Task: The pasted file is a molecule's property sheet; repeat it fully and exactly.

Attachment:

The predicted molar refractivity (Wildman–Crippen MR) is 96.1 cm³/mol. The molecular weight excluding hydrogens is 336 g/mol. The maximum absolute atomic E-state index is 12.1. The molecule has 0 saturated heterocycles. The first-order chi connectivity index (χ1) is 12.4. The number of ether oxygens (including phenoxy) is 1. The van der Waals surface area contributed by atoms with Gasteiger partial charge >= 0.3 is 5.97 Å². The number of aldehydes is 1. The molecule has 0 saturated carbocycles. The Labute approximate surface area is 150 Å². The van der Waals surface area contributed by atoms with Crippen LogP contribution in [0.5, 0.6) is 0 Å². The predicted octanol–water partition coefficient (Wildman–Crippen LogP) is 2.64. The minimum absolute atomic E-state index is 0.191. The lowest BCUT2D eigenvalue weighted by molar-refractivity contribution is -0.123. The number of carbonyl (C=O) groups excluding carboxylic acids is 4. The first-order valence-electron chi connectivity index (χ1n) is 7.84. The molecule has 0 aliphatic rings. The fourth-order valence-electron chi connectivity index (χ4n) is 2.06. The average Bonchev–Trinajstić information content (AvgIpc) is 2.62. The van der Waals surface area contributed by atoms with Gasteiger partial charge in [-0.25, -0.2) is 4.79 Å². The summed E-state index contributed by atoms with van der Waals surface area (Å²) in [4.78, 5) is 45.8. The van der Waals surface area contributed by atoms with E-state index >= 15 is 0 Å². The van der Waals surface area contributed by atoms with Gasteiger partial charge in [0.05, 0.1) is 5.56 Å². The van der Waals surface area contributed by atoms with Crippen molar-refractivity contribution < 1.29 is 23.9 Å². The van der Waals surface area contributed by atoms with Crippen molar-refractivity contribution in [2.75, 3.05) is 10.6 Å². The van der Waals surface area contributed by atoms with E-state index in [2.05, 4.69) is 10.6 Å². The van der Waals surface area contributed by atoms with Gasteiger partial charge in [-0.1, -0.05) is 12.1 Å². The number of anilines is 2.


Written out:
The predicted molar refractivity (Wildman–Crippen MR) is 96.1 cm³/mol. The molecular weight excluding hydrogens is 336 g/mol. The maximum absolute atomic E-state index is 12.1. The molecule has 0 saturated heterocycles. The first-order chi connectivity index (χ1) is 12.4. The number of ether oxygens (including phenoxy) is 1. The van der Waals surface area contributed by atoms with Gasteiger partial charge >= 0.3 is 5.97 Å². The number of aldehydes is 1. The molecule has 0 saturated carbocycles. The Labute approximate surface area is 150 Å². The van der Waals surface area contributed by atoms with Crippen LogP contribution in [0.5, 0.6) is 0 Å². The predicted octanol–water partition coefficient (Wildman–Crippen LogP) is 2.64. The minimum absolute atomic E-state index is 0.191. The lowest BCUT2D eigenvalue weighted by molar-refractivity contribution is -0.123. The number of carbonyl (C=O) groups excluding carboxylic acids is 4. The first-order valence-electron chi connectivity index (χ1n) is 7.84. The molecule has 0 aliphatic rings. The fourth-order valence-electron chi connectivity index (χ4n) is 2.06. The average Bonchev–Trinajstić information content (AvgIpc) is 2.62. The van der Waals surface area contributed by atoms with Gasteiger partial charge in [-0.25, -0.2) is 4.79 Å². The summed E-state index contributed by atoms with van der Waals surface area (Å²) in [4.78, 5) is 45.8. The van der Waals surface area contributed by atoms with E-state index >= 15 is 0 Å². The van der Waals surface area contributed by atoms with Gasteiger partial charge in [0.05, 0.1) is 5.56 Å². The van der Waals surface area contributed by atoms with Crippen molar-refractivity contribution < 1.29 is 23.9 Å². The van der Waals surface area contributed by atoms with Crippen molar-refractivity contribution in [2.75, 3.05) is 10.6 Å². The van der Waals surface area contributed by atoms with E-state index in [2.05, 4.69) is 10.6 Å². The van der Waals surface area contributed by atoms with Gasteiger partial charge in [-0.1, -0.05) is 12.1 Å². The number of anilines is 2.